You have probably heard news stories or read headlines about the latest moves by the US Federal Reserve (“the Fed”) to adjust the money supply, to raise or lower interest rates, or to otherwise attempt to adjust the fundamentals affecting the economy. Though these discussions can seem technical and difficult to understand, there are really only a few basic tools at the Fed’s disposal in its efforts to keep the economy on track and growing. They are potentially very powerful tools, but they all revolve around how much money is in circulation in the economy. The Fed attempts to discern which direction the economy is going, and then it uses its ability to affect the money supply to either encourage or discourage that direction.
Discount Rate. This term refers to the rate charged by the Fed on short-term (usually overnight) loans between banks. In order to maintain their required reserve ratios (more on this later), banks will sometimes borrow money on a short-term basis. The interest rate on these loans is regulated by the Fed. When the rate is low, the Fed is encouraging the loans, thereby increasing the amount of money (“liquidity”) available. When the Fed raises the discount rate, as it has been doing recently, it makes the loans more expensive, which tends to decrease the available liquidity. When you hear references to “Fed easing,” it often means that the rate is decreasing (which increases liquidity). When you hear that the Fed is “tightening,” it means that the discount rate is increasing in order to slightly shrink the money supply.
Open Market Operations. In addition to controlling the rate on interbank loans, the Fed also sometimes buys or sells US Treasury securities in the open markets. Because US Treasury securities are backed by the full faith and credit of the US government, they are considered to be among the world’s safest investments. US Treasury securities can be short-term (six months or less) or long-term (up to thirty years). Owners of Treasury securities essentially loan money to the US government, which pays them interest for the term of the loan and then repays their principal at the maturity date. When the Fed buys Treasury securities on the open market, this has the effect of increasing the amount of money in circulation, adding to liquidity in the economy. On the other hand, when the Fed sells Treasuries in the open market, it decreases the money supply; this is another form of “tightening.”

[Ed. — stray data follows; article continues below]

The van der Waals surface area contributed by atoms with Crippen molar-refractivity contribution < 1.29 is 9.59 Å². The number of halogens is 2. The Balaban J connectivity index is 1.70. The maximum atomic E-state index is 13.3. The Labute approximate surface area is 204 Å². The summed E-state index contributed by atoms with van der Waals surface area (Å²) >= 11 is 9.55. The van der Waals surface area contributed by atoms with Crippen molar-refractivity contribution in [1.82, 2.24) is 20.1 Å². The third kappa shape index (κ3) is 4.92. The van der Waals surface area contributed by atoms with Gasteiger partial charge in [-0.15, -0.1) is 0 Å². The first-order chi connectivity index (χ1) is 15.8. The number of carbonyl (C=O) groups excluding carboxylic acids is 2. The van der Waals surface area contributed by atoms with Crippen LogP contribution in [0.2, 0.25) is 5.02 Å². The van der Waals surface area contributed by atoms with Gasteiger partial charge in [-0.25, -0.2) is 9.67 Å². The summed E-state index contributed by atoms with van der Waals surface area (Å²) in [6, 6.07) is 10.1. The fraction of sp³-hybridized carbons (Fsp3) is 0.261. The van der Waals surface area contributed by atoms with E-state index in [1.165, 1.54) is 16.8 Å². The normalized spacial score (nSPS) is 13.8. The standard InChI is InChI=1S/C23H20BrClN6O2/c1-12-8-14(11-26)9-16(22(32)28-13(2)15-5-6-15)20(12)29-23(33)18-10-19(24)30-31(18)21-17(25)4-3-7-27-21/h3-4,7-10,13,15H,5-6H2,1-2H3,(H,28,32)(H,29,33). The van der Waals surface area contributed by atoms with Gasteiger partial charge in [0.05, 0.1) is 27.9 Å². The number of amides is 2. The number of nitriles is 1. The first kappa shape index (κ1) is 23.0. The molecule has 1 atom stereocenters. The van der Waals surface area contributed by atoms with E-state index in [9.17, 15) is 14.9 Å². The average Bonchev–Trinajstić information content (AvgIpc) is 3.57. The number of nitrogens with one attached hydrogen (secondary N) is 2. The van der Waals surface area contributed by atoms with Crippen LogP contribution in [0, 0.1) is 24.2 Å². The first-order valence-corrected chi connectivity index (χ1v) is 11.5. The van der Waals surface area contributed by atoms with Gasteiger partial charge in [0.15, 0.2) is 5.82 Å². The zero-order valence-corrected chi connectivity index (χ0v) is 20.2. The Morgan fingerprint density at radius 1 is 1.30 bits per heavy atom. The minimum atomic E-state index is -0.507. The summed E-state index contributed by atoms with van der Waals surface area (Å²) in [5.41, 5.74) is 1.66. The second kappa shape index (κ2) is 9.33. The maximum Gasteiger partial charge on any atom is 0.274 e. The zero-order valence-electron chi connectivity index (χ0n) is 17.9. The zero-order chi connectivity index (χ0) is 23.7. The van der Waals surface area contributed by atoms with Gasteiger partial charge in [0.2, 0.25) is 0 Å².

Reserve Ratio Requirements. This is perhaps the most powerful tool the Fed uses to control the money supply. Banks are required to maintain a certain percentage of their assets as a reserve against deposits. When the Fed wants to increase the amount of money in circulation, it lowers the reserve requirements, allowing banks to lend a larger percentage of their assets, thus adding liquidity to the economy. When the Fed wants to decrease the money supply, it raises the reserve requirements, which means that banks must keep more of their assets in reserve, with less available for lending. Because this tool has such an immediate effect on the liquidity of the economy, the Fed uses this technique sparingly.
In general the Federal Reserve seeks to carefully calibrate the money supply to encourage growth without allowing inflation to get out of control. As a result, banks and other financial institutions pay close attention to the actions of the Fed, as described above, and even the speeches and other comments of the chair and other officers of the Federal Reserve system, in order to stay abreast of what the experts at the Fed believe about the economy and the money supply.
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